I Hate Groups!
By Joseph F. Byrnes, Bentley College, and MaryAnn Byrnes, University
of Massachusetts Boston
Some students tell us they hate groups—as in really hate
groups. Why do faculty love groups so much, they ask. I work hard, I’m
smart, I can get good grades by myself, these students insist. Other
students are a waste. I end up doing all the work and they get the good
grade I earned for the group. Why do you, Professor Byrnes, make me work
in a group. I hate groups!
Sound familiar? We call these bright, motivated, annoyed students our
lone wolves. They demand learning activities where they know they can
excel and are fearful that our emphasis on group work will mean lower
grades for them. The least of the students will drag down the best,
seems to be their constant refrain. Get me out of these groups and let
me show you what I can really do.
We have developed an unusual way to deal with these bright, motivated
lone wolves—we form groups of lone wolves! On the first day of class, we
have students fill out a data sheet. Here is the question that deals
Think about your experience working in groups. Please select the
one response that best suits your experience.
A. _________I enjoy working in groups because my
group members usually help me understand the material and tasks and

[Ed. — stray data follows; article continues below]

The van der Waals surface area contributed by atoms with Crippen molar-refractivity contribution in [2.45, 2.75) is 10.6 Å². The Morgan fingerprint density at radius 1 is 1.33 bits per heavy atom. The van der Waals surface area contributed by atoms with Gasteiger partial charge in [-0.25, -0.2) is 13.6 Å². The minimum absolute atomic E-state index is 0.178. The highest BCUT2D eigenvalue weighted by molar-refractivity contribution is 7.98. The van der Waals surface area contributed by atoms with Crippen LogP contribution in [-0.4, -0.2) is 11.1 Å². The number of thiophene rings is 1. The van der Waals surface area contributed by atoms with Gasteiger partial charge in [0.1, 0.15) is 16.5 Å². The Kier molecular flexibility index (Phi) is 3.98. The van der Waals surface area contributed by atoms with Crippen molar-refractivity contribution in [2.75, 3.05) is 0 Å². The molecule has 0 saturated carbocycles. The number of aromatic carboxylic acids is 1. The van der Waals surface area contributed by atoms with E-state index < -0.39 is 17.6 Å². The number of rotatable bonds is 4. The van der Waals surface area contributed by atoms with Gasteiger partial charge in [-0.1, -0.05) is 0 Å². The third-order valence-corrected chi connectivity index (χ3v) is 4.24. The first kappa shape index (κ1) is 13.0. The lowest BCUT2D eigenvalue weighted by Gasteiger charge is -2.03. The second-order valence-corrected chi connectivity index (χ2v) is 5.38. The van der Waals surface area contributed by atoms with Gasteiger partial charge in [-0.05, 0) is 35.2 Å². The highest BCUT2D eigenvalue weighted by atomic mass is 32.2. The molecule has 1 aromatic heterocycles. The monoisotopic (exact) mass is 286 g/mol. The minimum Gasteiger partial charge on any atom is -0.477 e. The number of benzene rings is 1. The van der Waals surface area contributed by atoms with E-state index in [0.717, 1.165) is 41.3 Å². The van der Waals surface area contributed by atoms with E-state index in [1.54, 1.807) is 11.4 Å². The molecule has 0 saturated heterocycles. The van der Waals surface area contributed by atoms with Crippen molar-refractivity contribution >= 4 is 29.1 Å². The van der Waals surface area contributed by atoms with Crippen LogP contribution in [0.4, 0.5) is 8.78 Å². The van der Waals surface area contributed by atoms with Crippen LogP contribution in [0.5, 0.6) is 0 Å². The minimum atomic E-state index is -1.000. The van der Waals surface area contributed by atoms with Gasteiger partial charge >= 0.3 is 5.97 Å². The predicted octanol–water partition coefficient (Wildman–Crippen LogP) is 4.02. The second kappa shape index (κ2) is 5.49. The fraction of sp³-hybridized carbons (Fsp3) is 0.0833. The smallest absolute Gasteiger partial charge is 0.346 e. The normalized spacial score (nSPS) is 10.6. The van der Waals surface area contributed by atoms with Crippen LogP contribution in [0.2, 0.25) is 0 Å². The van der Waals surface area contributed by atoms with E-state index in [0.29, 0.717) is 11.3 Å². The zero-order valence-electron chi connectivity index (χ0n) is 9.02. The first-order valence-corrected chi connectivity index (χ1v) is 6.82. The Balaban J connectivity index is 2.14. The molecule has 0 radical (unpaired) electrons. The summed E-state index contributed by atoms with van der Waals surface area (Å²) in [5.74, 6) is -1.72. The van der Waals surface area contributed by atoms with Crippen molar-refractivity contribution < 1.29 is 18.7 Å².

therefore I can perform better.
B. _________I question the value of group work
for me, because I usually end up doing more than my fair share of the
C. _________I have little or no experience
working in groups.
D. _________I have a different experience than
the choices given above. Please describe.
When we form groups, we place the students who have
selected B (our lone wolves) in the same group. There are usually
sufficient numbers to form one or even two groups of these lone wolves.
The result is delightful to observe. Often for the first time, the lone
wolves are challenged by group-mates. They must learn to negotiate,
trust, and share with others who are equally driven and equally
intelligent. Another positive outcome is that students in other groups
have the opportunity to develop and demonstrate leadership capacity,
without the interference of these lone wolves who tend to control others
At the end of the semester, many of our lone wolves make a point of
telling us this is the best group they have ever had. They are shocked
about their experience and they ask us for our secrets about forming
groups. When we tell them we placed them in a group where every student
hated groups, they inevitably smile and thank us. Their next question is
whether we will be telling other professors about our sneaky technique.
We just have.
Contact Joseph F. Byrnes at
and MaryAnn Byrnes at
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